But the tech stuff associated with the MOOC - setting up this blog, trying to learn how to post and link and find and browse and store - can be treated like a game, if you have the time. I feel like I walk down the same path and come up against a door that won't open. I try another path and come up against another door that won't open. I shut the game down. But I come back the next day because I know that lots of other people have figured out how to open that door and are way, way past me and having more fun than me because they've been through level one, two, three, four, five or whatever and its become second nature to them. But to get to play with the fun stuff you have to learn to master the basic stuff. I want to play but you have practice before you start to get the pleasure - like tennis or scrabble.

As one my favourite educators, Ellen Langer, (a Harvard University psychology professor) said a long time ago, if you can turn something into a game it doesn't feel like learning, it feels like fun. So there's another metaphor to help manage and cope and tame a MOOC - its a (learning) game.

What other metaphors are out there?

Tolerance for Frustration & Ambiguity

I have wanted to reply to people who have joined/acknowledged, responded  'reached out' in American parlance (sorry guys) but butted up against my limitations again. You have to persevere which is challenging if you're not in the mood but kinda fun if you are.

I was thinking the perfect mentality for this experience is a technical mind AND pleasure in communicating and writing. An atypical combination that perhaps will become more common as it is more and more demanded of us. I suppose its that old connectivity thing again - we can't be either a tech person OR a writer/communicator in this era, we need to be and its better for us to be a tech person AND a writer/communicator. These will inherit the earth or rule the new world. or both.

But I'm also thinking tolerance for frustration and ambiguity are characteristics of adventurous and creative, inquisitive people - and a lot of academics/learners could be described this way - who can put up with ambiguity and like finding some sense in it all. Somewhere in the stream of things I have read around the MOOC someone mentioned sense-making as a critical capacity that is developed in a MOOC also. I would like to be able to keep records of things I read so I can share them more effectively.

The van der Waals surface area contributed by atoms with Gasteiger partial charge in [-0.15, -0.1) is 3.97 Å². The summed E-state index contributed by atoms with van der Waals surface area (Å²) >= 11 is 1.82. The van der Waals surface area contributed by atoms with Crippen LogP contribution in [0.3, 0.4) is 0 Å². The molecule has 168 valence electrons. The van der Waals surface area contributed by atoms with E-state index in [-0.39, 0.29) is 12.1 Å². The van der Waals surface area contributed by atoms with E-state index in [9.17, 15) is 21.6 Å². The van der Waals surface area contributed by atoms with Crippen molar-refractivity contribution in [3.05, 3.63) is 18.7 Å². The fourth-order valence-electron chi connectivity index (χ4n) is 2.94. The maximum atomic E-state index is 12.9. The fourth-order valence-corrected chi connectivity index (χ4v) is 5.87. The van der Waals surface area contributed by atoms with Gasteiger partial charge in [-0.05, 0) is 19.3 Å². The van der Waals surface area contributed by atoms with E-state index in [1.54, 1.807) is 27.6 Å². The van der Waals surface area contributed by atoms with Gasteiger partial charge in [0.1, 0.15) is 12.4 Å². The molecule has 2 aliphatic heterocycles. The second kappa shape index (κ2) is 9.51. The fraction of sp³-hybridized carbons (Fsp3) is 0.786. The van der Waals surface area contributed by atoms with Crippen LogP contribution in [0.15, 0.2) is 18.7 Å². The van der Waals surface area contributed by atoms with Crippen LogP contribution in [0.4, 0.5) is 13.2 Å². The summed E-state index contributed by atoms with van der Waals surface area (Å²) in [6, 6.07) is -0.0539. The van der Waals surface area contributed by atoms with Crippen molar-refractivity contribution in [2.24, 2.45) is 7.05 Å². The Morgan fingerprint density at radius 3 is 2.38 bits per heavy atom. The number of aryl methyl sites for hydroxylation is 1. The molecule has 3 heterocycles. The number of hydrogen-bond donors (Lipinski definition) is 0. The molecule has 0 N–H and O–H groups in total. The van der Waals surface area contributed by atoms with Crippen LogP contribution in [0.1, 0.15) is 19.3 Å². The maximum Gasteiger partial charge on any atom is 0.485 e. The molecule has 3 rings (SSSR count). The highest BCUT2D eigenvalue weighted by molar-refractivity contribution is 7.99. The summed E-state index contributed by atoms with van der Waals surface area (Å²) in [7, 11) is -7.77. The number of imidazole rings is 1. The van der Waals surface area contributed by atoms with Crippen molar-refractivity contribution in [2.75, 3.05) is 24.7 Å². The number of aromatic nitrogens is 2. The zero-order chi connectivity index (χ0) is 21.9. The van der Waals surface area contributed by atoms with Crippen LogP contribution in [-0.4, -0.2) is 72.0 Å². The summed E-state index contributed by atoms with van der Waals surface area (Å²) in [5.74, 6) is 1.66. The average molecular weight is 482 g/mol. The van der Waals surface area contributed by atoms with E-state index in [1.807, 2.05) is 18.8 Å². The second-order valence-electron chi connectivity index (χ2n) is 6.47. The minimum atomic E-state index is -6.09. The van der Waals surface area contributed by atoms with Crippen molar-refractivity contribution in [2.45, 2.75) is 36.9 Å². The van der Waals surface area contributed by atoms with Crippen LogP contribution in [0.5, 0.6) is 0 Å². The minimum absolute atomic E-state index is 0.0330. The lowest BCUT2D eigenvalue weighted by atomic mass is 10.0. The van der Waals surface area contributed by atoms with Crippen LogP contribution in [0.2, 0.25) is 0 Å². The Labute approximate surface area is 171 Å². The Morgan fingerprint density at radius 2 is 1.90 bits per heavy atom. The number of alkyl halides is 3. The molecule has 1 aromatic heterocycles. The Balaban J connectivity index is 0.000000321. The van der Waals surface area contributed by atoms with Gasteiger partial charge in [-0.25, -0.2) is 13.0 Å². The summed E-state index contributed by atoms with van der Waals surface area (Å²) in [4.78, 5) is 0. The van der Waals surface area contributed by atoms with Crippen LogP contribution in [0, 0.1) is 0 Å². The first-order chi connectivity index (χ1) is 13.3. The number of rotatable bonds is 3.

I was just getting the hang of the bibliography business and this is a whole other realm.

I can also feel how writing in this space, the blog space, can easily become addictive, if only for the fact you have an imagined audience that is listening to you and wants to hear what you say. Who's ego can resist that? Again it flatters and soothes the academic ego quite nicely - whether or not there are any actual readers.

Monday, September 19, 2011

Getting started

I've dipped into the Twitter stream a few times to see what's happening and to get oriented. I have read a couple of other blogs and watched a really informative video/interview. My problem is I don't have the skills/ knowledge to track these pieces of information that could enrich the blog and my personal record of the whole experience.

I am fortunate to have not one but two tech advisors - friends of whom I can ask dumb questions. But it really is an exercise in problem solving at a detailed level, at least at a level of detail I find difficult and I can't call on them at every and any moment. It's down to me to make it work.